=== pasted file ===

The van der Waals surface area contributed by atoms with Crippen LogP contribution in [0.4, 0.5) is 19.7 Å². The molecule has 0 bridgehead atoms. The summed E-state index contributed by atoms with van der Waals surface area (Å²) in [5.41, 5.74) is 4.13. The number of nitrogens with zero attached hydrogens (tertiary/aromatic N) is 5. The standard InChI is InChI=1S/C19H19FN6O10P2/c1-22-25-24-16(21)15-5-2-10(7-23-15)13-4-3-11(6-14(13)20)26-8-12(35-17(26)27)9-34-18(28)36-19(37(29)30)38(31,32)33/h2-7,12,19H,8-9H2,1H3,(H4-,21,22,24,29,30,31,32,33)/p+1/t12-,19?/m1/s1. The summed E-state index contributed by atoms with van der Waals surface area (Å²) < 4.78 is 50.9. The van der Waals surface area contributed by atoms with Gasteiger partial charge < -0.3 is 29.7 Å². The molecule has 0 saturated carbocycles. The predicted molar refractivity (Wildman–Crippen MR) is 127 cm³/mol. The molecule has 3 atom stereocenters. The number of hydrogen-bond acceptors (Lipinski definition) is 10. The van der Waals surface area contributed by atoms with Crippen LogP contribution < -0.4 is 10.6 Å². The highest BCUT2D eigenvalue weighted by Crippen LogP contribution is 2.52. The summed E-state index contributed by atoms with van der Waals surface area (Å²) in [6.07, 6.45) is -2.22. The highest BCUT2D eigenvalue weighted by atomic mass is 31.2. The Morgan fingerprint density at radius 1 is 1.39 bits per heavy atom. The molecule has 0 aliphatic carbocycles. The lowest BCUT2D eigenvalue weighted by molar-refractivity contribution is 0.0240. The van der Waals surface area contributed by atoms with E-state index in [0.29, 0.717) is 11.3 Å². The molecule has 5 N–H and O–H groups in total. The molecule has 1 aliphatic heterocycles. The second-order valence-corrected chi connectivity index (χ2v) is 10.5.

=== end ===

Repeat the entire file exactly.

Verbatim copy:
The van der Waals surface area contributed by atoms with Crippen LogP contribution in [0.4, 0.5) is 19.7 Å². The molecule has 0 bridgehead atoms. The summed E-state index contributed by atoms with van der Waals surface area (Å²) in [5.41, 5.74) is 4.13. The number of nitrogens with zero attached hydrogens (tertiary/aromatic N) is 5. The standard InChI is InChI=1S/C19H19FN6O10P2/c1-22-25-24-16(21)15-5-2-10(7-23-15)13-4-3-11(6-14(13)20)26-8-12(35-17(26)27)9-34-18(28)36-19(37(29)30)38(31,32)33/h2-7,12,19H,8-9H2,1H3,(H4-,21,22,24,29,30,31,32,33)/p+1/t12-,19?/m1/s1. The summed E-state index contributed by atoms with van der Waals surface area (Å²) < 4.78 is 50.9. The van der Waals surface area contributed by atoms with Gasteiger partial charge < -0.3 is 29.7 Å². The molecule has 0 saturated carbocycles. The predicted molar refractivity (Wildman–Crippen MR) is 127 cm³/mol. The molecule has 3 atom stereocenters. The number of hydrogen-bond acceptors (Lipinski definition) is 10. The van der Waals surface area contributed by atoms with Crippen LogP contribution < -0.4 is 10.6 Å². The highest BCUT2D eigenvalue weighted by Crippen LogP contribution is 2.52. The summed E-state index contributed by atoms with van der Waals surface area (Å²) in [6.07, 6.45) is -2.22. The highest BCUT2D eigenvalue weighted by atomic mass is 31.2. The Morgan fingerprint density at radius 1 is 1.39 bits per heavy atom. The molecule has 0 aliphatic carbocycles. The lowest BCUT2D eigenvalue weighted by molar-refractivity contribution is 0.0240. The van der Waals surface area contributed by atoms with E-state index in [0.29, 0.717) is 11.3 Å². The molecule has 5 N–H and O–H groups in total. The molecule has 1 aliphatic heterocycles. The second-order valence-corrected chi connectivity index (χ2v) is 10.5.